This month’s open thread. Topics might include the record breaking hurricane season, odds for the warmest year horse race (and it’s relevance or not), or indeed anything climate science related.
This month’s open thread for climate science. As if there wasn’t enough going on, we have still more hurricanes in the Atlantic, temperature records tumbling despite La Niña, Arctic sea ice that doesn’t want to reform, bushfire season kicking off in the Southern Hemisphere while we are barely done with it in the North…
Welcome to the new normal, folks.
Bimonthly open thread for discussing climate policy and solutions. Climate science discussion should go here.
This month’s open thread.
This month’s open thread on climate science topics. Things to look for – Arctic sea ice minimum, boreal wildfires and the Atlantic hurricane season – you know, the usual…
Guest article by Alastair McIntosh, honorary professor in the College of Social Sciences at the University of Glasgow in Scotland. This is an excerpt from his new book, Riders on the Storm: The Climate Crisis and the Survival of BeingMostly, we only know what we think we know about climate science because of the climate science. I have had many run-ins with denialists, contrarians or climate change dismissives as they are variously called. Over the past two years especially, concern has also moved to the other end of the spectrum, to alarmism. Both ends, while the latter has been more thinly tapered, can represent forms of denial. In this abridged adaptation I will start with denialism, but round on the more recent friendly fire on science that has emerged in alarmism.
This is the bimonthly thread on climate solutions. Climate Science discussions should go here.
This month’s open thread for climate science issues. People might want to keep an eye on the Arctic sea ice…
Guest commentary by Michael Tobis
This is a deep dive into the form and substance of Michael Shellenberger’s promotion for his new book “Apocalypse Never”. Shorter version? It should be read as a sales pitch to a certain demographic rather than a genuine apology.
Michael Shellenberger appears to have a talent for self-promotion. His book, provocatively entitled “Apocalypse Never” appears to be garnering considerable attention. What does he mean by that title? Does it mean we should do whatever we can to avoid an apocalypse? Does it mean that no apocalypse is possible in the foreseeable future? For those of us who haven’t yet read the book (now available on Kindle), Shellenberger provides an unusual article (at first posted on Forbes, then at Quillette and the front page of the Australian) which appears less a summary than a sales pitch, an “op-ad” as one Twitter wag put it.
It’s called “On Behalf Of Environmentalists, I Apologize For The Climate Scare”. In short, Shellenberger lands clearly on the naysayer soil. Not much to see, everyone. Cheer up, carry on, these are not the droids you’re looking for.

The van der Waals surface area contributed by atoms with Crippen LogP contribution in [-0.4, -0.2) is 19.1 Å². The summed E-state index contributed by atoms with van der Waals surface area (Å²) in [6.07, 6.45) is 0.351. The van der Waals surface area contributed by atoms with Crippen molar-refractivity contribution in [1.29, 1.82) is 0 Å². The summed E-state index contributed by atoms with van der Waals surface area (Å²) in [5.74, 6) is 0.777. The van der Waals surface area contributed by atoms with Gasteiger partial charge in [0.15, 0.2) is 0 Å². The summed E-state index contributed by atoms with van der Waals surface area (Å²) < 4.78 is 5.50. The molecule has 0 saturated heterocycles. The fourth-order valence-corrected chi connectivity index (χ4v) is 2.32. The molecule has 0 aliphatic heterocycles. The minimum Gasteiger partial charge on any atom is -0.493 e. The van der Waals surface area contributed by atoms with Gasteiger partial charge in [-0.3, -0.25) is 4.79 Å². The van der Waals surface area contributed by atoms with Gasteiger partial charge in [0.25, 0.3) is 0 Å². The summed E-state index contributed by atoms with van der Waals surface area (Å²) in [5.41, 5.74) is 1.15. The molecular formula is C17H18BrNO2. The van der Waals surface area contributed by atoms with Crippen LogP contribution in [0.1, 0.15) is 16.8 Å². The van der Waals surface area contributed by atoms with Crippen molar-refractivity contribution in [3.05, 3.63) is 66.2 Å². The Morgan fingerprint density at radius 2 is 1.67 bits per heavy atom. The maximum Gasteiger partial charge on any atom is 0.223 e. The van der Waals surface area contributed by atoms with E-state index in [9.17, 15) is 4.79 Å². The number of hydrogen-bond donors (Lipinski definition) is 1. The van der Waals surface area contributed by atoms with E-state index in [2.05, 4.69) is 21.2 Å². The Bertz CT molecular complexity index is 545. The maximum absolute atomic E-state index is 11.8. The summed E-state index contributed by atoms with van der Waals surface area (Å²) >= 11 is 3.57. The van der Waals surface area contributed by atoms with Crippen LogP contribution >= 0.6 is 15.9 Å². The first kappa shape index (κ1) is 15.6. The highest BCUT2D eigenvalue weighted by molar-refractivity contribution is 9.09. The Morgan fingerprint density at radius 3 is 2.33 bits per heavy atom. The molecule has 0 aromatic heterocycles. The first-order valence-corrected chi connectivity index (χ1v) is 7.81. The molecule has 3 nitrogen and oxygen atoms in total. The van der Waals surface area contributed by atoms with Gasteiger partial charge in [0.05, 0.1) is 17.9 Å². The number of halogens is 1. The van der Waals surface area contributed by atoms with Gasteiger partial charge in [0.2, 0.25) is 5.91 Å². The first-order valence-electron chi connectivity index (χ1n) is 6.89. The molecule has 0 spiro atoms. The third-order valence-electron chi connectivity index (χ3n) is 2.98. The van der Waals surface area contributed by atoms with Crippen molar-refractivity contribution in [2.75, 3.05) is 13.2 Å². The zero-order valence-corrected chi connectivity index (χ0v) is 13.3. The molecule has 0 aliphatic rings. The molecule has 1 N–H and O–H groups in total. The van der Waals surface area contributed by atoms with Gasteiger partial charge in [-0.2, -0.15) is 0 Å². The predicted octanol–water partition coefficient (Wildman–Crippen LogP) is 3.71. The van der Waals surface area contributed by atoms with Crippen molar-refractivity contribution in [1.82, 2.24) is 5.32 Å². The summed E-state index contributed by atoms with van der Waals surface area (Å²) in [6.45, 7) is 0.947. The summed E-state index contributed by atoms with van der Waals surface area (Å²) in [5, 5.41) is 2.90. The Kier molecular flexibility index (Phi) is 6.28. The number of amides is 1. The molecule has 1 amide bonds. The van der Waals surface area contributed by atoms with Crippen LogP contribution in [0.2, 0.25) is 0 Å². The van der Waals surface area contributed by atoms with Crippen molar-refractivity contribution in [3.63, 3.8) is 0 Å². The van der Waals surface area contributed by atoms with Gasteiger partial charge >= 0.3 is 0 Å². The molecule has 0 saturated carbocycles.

FEW PEOPLE KNOW THAT THE MOON IS MADE OF CHEESE
In support of this insouciance, Shellenberger offers twelve “facts few people know”. Most of the points are defensible to some extent, and most of them raise interesting topics. A main purpose of this article is to provide references to the relevant discussions. But in going through it, it’s worth keeping an eye on the rhetorical purposes of the items, which appear a bit scattershot, and to the rhetorical purpose of the list, which might appear rather obscure.
Clearly labeling the list “facts that few people know” implies that all these points unambiguously refute common beliefs that are widely. And the “apology for the climate scare” indicates further that these beliefs are widely held by a supposedly misguided community of “climate scared”. A defender of the list, Blair King suggests that “[Shellenberger] identified false talking points used repeatedly by alarmists to misinform the public and move debate away from one that is evidence-based to one driven by fear and misinformation”. That does seem to be a fair reading of the stated intent of the list, but it just doesn’t ring true as a whole.
Speaking as a verteran “climate scared” person, the items don’t seem especially familiar. It’s hard to imagine a conversation like this:“Gosh, climate change is an even bigger threat to species than habitat loss.”“I know, and the land area used for producing meat is increasing!”As Gerardo Ceballos said:
This is not a scientific paper. It is intended, I guess, to be an article for the general public. Unfortunately, it is neither. It does not have a logical structure that allows the reader to understand what he would like to address, aside from a very general and misleading idea that environmentalists and climate scientists have been alarmist in relation to climate change. He lists a series of eclectic environmental problems like the Sixth Mass Extinction, green energy, and climate disruption. And without any data nor any proof, he discredits the idea that those are human-caused, severe environmental problems. He just mentions loose ideas about why he is right and the rest of the scientists, environmentalists, and general public are wrong.
What causes the strange incoherence of these “facts few people know”? At the end of this review I’ll propose an answer. Meanwhile, I will consider several questions regarding each item:
- VALIDITY Is the claim unambiguously true? Unambiguously false? Disputed?
- RELEVANCE TO CLIMATE Is the claim directly relevant to climate concern/”climate scare” or is it more of interest to tangentially related environmental issues?
- SALIENCE Is the contrary of the claim widely believed by environmental activists? Does widespread belief in the claim contribute materially to an excess of climate concern?
- IMPLICATION What is the rhetorical purpose of the question?
- REALITY To what extent is the rhetorical purpose justified?
This month’s open thread for climate science topics.